BOSTON (CBS) — Danny Ainge has already gone against the grain once this draft season, dealing away the top overall pick and the opportunity to draft perceived future star Markelle Fultz.

Is the Celtics president of basketball ops. about to do it again on Thursday night?

Now armed with the No. 3 pick in the NBA Draft (and an addition first rounder sometime over the next two years) after his blockbuster trade with the Philadelphia 76ers, Ainge has plenty of options for his next move. There’s a chance he could trade the pick for a star or trade down while acquiring more picks/assets, but he made it a point on Monday to say that he’s confident Boston will get the same player they would have taken first overall at No. 3.

At the moment, that pick appears to be a coin flip between Kansas’ Josh Jackson and Duke’s Jayson Tatum, according to the pundits. But Ainge could buck the trend once again and take Florida State’s Jonathan Isaac, a versatile forward with worlds of upside.

So just in case Danny does what Danny does and goes off the path most predicted once again, here’s a look at the versatile Isaac and what he’d bring to Boston:

Personal Info

Florida State forward Jonathan Isaac. (Photo by Mike Ehrmann/Getty Images)

Height: 6-foot-10
Weight: 210 lbs
Wingspan: 7-foot-1
Position: Forward
School: Florida State University
Birthday: October 3, 1997
Twitter: @jisaac_01

Points Per Game: 12.0
Rebounds Per Game: 7.8
Assists Per Game: 1.2
Steals Per Game: 1.2
Blocks Per Game: 1.5
Turnovers Per Game: 1.5
Field Goal Percentage: 50.8%
Three-Point Percentage: 34.8%
Free Throw Percentage: 78%


Isaac was a 6-foot-3 guard when he first hit the floor at Barrion Collier High School in his hometown of Naples, Florida, but he finds himself looking down on most other players after growing seven inches over his high school career. He played two years at Barrion Collier before transferring to the International School in Hollywood, Florida, where he averaged 30 points and 15 rebounds per game. He led everyone in the state of Florida in scoring his senior season, but he wasn’t quite ready to head to Florida State. So instead, he put in another year of school and work on the floor at IMG Academy in Bradenton, Florida, in 2016, where he averaged 17.6 points and 10 rebounds per contest.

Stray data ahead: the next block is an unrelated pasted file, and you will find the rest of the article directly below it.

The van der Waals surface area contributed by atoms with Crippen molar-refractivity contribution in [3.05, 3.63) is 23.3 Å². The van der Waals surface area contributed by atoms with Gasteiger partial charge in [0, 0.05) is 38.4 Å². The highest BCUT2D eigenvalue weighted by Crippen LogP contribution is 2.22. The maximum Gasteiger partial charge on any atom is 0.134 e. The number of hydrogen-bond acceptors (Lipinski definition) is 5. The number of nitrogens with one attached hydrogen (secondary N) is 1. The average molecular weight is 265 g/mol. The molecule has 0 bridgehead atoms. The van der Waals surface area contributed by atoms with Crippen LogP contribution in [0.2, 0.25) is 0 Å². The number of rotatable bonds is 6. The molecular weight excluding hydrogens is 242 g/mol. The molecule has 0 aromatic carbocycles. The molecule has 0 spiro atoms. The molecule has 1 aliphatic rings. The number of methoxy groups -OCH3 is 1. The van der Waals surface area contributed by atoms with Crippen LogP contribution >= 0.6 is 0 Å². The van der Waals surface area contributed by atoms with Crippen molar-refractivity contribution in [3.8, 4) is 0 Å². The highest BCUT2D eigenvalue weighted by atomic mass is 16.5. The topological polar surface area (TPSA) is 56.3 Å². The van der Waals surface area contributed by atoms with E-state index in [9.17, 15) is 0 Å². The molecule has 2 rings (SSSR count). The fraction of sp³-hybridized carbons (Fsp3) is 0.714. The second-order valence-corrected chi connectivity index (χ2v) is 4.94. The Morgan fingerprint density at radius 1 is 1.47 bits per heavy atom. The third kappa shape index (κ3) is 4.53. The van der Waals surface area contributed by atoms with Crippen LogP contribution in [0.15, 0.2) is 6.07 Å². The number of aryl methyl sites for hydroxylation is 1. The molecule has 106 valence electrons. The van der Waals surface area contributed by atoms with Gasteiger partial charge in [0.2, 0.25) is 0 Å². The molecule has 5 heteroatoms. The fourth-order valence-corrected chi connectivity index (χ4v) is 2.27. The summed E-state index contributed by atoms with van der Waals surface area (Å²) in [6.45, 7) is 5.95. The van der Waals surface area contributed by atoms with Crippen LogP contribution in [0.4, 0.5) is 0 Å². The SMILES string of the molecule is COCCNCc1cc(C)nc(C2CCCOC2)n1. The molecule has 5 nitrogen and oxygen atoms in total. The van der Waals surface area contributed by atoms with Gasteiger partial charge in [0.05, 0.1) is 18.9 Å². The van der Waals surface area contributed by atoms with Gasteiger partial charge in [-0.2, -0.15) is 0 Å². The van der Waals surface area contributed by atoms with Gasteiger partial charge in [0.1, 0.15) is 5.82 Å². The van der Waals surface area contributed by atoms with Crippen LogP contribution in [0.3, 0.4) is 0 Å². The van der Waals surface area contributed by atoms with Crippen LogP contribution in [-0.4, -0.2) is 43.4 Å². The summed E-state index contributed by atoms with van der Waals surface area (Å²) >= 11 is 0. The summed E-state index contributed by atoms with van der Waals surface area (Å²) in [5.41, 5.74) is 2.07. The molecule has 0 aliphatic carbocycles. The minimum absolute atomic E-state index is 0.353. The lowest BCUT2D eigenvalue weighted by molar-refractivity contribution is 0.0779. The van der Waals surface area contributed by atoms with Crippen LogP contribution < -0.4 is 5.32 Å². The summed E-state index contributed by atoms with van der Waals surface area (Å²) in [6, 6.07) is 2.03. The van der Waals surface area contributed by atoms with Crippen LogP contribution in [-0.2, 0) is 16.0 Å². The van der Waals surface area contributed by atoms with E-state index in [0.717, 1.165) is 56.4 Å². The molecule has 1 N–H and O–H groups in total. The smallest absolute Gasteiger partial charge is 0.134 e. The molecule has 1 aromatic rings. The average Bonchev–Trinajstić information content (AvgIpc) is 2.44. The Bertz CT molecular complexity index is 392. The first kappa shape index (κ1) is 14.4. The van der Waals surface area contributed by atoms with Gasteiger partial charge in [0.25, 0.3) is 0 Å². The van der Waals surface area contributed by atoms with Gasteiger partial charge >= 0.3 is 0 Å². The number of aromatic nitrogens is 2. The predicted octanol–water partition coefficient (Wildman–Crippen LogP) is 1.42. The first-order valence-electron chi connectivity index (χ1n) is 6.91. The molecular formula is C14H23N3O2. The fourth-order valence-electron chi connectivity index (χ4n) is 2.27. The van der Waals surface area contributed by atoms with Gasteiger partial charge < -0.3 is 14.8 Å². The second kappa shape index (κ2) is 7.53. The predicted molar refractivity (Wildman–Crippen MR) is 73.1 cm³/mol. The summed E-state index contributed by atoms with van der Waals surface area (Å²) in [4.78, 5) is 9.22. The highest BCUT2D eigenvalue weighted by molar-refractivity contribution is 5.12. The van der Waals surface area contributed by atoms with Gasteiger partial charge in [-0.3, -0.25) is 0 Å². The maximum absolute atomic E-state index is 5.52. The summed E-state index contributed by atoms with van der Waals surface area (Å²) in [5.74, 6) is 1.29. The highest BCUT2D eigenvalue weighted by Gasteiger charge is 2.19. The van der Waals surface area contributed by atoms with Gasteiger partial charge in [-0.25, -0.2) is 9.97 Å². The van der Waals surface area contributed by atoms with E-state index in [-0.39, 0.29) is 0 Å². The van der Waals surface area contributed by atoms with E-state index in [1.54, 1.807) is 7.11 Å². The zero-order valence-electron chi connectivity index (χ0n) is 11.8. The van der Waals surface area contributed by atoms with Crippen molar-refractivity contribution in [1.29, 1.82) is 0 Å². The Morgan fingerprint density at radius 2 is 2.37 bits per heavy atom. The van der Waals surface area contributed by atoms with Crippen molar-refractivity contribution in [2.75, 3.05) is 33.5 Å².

Once he finally arrived at FSU, Isaac quickly became the team’s star player. He was named to the All-ACC Freshman team and earned All-ACC Honorable Mention honors after helping lead the Seminoles to a 26-win season and end a four-year NCAA tournament drought. He had eight double-doubles along the way, including a 17-point, 10-rebound showing against Florida Gulf Coast in the opening round of the NCAA tournament.

Isaac is one of six children in his family, with an older sister, two older brothers and two younger brothers.


– Isaac’s defense appears to already be NBA-ready and he can guard multiple positions, from power forwards to shooting guards, sometimes on the same possession. That kind of defensive versatility must have Ainge and Celtics head coach Brad Stevens salivating.

– He’s not selfish and won’t force bad shots, attempting just eight per game at FSU. He displayed some solid shooting as a freshman, hitting 31 of his 89 three-point attempts and 78 percent at the free-throw line. His offense, and jump shot specifically, should improve throughout his career.

– His combination of size, skill and athleticism make him a dangerous player in transition. Those traits should make him a very good fit for any team in the NBA, and if he can put it all together on offense, Isaac could be a star in the league.


– Isaac needs to add a little meat to his bones, which is not uncommon for a 19-year-old big man. But he isn’t much of a physical presence given his thin frame, which led to some struggles inside against physical defenders. He also can get out-muscled on the glass by bigger players, relying more on his length when crashing the boards.

– He was occasionally knocked for not being assertive enough on the floor, and would disappear for long stretches for the Seminoles.

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